Fairfield ‘culture of care’ sustained

Fairfield NMITIT’S my opinion that one of the most beautiful campuses of any tertiary institution in Victoria is North Melbourne Institute of TAFE, at Yarra Bend Road, Fairfield. Recently partnered with Swinburne University and renamed Melbourne Polytechnic, NMIT has several thriving campuses around North Melbourne, but Fairfield is definitely the most attractive.

Manicured gardens, and turn-of-the-century architecture reminiscent of the ornate terra cotta -roofed Queen Anne style make it an unusual educational environment. Students of higher-education degrees in the business culture of music, graphic arts and publishing can mingle with future veterinarians, horticulturists, accountants, engineers or beauty therapists, from more than 500 nationally accredited certificate and diploma courses.

The campus was formerly the Fairfield Infectious Diseases Hospital, famous for its ‘culture of care’, and for its World War II heroine, matron Vivian Bullwinkel. The ethos of care and education survives in these historic premises, preparing students of all ages and backgrounds for a 21st-century bursting with possibilities.

Until I can work out how to embed a longer video, here’s a half-minute grab of Open Day at Fairfield NMIT: http://www.nmit.edu.au/nmit-youtube-channels/slam-student-life-media/   (That should open in a new window.) With an unusual amount of e-luck, the longer video, about being a student, will be at the end of this post.

Meanwhile, a brief history lesson may be in order: Victoria in the 1860s was rife with fatally infectious diseases, and although a ‘fever hospital’ was urgently needed, bureaucracy hindered the opening of the Fairfield hospital until 1904.  In the light of the potential Ebola virus epidemic today, it is to be hoped that our citizens have become less tolerant of laggardly health care than they were then.

Admissions to the hospital had peaked during the post-World War I epidemics of Spanish flu and polio. When World War II erupted in 1939,  720 beds and 56 wards accommodated 3100 to 6800 patients a year. Fairfield was then a training hospital for the treatment of typhoid, diphtheria, cholera, smallpox, scarlet fever. Then came HIV/AIDS, and by the late 1980s admissions had leapt to 10,000 a year. Laboratories and a research centre, now the Macfarlane Burnet Institute, were opened, as Fairfield Hospital gained international recognition for its expertise in research and its innovative multidisciplinary health teams.

In 1996, despite community outrage, a short-sighted government closed this sole Australian hospital dedicated to treating infectious disease. Today, much of the site is occupied by the Melbourne Polytechnic-NMIT. The nurses’ quarters have been refurbished as Yarra House, an on-campus residence for students, where above a door to one of the corridors is a simple, painted door-plaque bearing the name of  Vivian Bullwinkel – Fairfield Hospital’s Director of Nursing from 1961 to 1977. Already a famous Australian, she was destined to be one of the nation’s most celebrated nurses. In another post I’ll elaborate on Vivian Bullwinkel’s story.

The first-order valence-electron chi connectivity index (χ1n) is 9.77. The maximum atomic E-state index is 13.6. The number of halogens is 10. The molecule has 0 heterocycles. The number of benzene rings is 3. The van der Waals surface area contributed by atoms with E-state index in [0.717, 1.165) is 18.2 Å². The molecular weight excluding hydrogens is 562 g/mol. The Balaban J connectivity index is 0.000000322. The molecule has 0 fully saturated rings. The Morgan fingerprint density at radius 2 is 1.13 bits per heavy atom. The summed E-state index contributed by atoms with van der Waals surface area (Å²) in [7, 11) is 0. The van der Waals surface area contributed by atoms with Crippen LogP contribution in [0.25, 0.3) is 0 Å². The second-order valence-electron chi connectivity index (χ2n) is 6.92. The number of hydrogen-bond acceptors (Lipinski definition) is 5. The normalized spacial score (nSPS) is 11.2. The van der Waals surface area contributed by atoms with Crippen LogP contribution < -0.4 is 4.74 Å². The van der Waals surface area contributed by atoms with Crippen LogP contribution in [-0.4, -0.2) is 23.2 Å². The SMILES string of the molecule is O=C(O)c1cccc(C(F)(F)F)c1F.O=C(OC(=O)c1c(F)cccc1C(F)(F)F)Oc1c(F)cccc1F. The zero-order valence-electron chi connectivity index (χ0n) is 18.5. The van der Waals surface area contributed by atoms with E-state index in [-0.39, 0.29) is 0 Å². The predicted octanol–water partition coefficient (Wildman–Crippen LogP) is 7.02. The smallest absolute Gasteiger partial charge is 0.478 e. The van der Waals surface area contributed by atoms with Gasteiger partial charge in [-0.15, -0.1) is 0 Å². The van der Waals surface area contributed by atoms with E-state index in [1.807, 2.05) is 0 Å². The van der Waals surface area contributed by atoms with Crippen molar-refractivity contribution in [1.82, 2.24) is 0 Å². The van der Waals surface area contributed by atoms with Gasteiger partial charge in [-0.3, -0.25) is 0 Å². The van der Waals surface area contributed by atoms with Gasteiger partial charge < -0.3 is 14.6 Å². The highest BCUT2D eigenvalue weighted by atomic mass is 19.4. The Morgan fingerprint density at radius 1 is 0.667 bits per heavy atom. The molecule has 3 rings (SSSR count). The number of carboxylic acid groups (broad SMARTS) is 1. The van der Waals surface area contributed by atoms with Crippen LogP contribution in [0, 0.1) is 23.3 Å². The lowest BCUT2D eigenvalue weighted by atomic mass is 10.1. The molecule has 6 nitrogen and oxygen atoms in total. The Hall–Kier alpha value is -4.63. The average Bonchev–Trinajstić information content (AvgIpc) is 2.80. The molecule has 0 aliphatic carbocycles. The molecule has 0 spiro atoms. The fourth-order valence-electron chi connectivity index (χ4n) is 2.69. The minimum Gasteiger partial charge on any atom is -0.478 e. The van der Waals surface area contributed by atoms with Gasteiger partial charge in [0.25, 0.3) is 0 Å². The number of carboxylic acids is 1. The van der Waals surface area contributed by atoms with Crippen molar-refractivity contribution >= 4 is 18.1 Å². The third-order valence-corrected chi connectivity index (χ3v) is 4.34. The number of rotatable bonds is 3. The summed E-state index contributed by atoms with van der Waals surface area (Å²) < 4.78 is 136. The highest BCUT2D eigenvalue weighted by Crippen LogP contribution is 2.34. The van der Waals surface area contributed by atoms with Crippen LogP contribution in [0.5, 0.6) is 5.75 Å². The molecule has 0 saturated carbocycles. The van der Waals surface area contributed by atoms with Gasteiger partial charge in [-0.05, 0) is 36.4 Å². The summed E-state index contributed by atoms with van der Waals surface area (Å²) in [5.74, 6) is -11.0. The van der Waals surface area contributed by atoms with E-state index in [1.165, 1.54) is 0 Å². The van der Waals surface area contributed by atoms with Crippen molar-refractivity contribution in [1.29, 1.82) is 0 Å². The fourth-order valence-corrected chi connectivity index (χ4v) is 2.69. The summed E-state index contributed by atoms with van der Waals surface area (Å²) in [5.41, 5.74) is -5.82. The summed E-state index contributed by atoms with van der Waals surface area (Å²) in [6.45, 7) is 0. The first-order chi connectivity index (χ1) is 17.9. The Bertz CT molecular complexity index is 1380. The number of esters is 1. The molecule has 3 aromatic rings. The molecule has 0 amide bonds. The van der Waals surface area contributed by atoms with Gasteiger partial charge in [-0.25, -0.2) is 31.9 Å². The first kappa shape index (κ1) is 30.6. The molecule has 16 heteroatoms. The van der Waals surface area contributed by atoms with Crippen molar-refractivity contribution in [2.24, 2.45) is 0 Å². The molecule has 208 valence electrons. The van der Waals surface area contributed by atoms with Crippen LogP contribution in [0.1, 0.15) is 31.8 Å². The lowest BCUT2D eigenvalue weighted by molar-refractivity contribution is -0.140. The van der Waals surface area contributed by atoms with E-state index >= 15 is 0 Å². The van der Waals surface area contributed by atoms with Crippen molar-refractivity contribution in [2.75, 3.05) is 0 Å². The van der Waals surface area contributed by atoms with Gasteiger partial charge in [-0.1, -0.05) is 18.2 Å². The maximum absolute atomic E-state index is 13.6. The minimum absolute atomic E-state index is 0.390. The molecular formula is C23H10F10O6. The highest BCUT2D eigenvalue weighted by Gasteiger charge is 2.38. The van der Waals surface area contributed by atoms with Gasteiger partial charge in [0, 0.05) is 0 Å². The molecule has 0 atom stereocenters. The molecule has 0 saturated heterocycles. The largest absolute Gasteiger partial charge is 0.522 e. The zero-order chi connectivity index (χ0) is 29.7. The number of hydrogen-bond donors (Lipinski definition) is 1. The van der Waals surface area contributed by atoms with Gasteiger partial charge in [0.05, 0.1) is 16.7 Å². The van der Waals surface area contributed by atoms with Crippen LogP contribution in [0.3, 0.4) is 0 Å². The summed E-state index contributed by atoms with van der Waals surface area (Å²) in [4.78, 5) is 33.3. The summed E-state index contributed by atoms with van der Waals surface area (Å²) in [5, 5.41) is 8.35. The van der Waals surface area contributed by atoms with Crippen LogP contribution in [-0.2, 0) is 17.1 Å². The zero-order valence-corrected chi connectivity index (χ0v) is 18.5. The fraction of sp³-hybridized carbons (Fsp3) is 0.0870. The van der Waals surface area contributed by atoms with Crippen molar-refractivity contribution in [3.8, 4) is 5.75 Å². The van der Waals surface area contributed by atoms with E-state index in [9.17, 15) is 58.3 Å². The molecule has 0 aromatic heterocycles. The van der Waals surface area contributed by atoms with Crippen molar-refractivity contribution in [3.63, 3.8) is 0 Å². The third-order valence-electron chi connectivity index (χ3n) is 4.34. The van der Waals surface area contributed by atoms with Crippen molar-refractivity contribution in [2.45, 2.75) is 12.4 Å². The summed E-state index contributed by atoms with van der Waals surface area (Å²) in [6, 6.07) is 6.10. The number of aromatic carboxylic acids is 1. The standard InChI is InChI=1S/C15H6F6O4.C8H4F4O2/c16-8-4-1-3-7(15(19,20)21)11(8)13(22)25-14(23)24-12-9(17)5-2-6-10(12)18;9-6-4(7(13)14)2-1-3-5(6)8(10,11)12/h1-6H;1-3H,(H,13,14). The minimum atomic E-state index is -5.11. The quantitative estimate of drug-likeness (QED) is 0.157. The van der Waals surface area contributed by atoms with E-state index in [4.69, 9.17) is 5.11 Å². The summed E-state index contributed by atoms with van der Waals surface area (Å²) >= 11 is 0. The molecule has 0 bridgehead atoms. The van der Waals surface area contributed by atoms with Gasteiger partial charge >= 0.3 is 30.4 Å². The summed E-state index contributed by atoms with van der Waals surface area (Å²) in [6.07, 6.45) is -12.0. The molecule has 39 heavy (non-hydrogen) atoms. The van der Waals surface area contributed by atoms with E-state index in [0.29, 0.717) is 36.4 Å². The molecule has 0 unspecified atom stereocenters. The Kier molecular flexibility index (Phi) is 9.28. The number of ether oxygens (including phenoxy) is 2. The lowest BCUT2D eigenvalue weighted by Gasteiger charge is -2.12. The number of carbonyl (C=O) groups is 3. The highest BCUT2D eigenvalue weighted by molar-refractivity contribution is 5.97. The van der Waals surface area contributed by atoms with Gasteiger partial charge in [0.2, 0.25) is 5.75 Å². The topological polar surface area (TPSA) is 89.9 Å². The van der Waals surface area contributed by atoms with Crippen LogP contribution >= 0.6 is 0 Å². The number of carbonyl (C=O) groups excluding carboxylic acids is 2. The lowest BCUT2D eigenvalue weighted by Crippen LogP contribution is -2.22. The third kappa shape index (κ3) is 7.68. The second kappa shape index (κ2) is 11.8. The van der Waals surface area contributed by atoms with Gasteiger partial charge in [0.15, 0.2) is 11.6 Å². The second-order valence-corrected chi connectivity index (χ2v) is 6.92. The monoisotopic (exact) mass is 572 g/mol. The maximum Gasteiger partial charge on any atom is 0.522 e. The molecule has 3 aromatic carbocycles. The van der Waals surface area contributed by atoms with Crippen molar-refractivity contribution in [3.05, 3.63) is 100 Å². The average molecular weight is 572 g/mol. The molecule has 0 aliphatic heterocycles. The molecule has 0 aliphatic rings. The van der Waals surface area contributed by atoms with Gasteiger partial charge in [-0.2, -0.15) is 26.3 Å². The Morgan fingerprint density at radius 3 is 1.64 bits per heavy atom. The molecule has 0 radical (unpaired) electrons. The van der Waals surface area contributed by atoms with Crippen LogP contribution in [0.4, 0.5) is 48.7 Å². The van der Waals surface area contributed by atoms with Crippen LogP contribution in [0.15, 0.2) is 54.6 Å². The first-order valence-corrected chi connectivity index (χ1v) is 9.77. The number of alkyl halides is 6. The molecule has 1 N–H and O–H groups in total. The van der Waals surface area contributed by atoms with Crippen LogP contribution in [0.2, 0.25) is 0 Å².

It is ironic to consider how her career might have been affected in the time of World War I when, in the interests of Australia’s national security, all businesses having links with Germany were ordered to cease trading, and anyone with a German-sounding name was ignorantly suspected of being a collaborator. Anyone of German nationality could be detained indefinitely without charge  in an internment camp — and thousands were.   Sadly, a variation on this theme is taking place today in so-called peace time. But could you imagine an Australian Member of Parliament being interned as an ‘enemy alien’ even then?  It happened in Hahnsdorf, South Australia, to an elected parliamentarian whose second-generation son was a medical specialist in London.

It would be a welcome indication of a more mature Australia, if, like the former Fairfield Hospital, our nation once again truly deserved to be known worldwide for its ‘culture of care’.

 

Advertisements

About quillpoweronline

I'm an editor at Quillpower PR Publishing. Specialising in 'things that are lovely and of good report'. I work with writers to gently brush away irrelevancies to reveal the buried treasure, or chisel meaning from a block of text. As an accredited editor (Inst. Prof. Editors Ltd) with experience in advertising, public relations, news and feature writing and editing for all media I help communicators put a professional shine on their message. But here on the blog, it's after hours, and I may do an elongated tweet every now and then, point up an absurdity, or simply post one of my ancient scribbles before it and I crumble into dust. BTW, WordPress chooses the ads (if any) on my blog. Quid pro quo.
This entry was posted in Biographies, Freedom to Think, Methinks and tagged , , , , , , , , , , , , , , , , , , . Bookmark the permalink.

2 Responses to Fairfield ‘culture of care’ sustained

  1. Jett says:

    For the last 7 days I have been really looking on online
    in hopes of coming across sites with any kind of info about
    harvard foosball tables reviews and stumbled on https://quillpoweronline.wordpress.com/2014/10/14/fairfield-culture-of-care-sustained-at-nmit/. Thank you for writing this helpful info.
    Believe it or not, this is the most useful site I have saw with any good info on the topic.
    I really just want to write thanks, this was totally what I needed.

Leave a Reply

Fill in your details below or click an icon to log in:

WordPress.com Logo

You are commenting using your WordPress.com account. Log Out / Change )

Twitter picture

You are commenting using your Twitter account. Log Out / Change )

Facebook photo

You are commenting using your Facebook account. Log Out / Change )

Google+ photo

You are commenting using your Google+ account. Log Out / Change )

Connecting to %s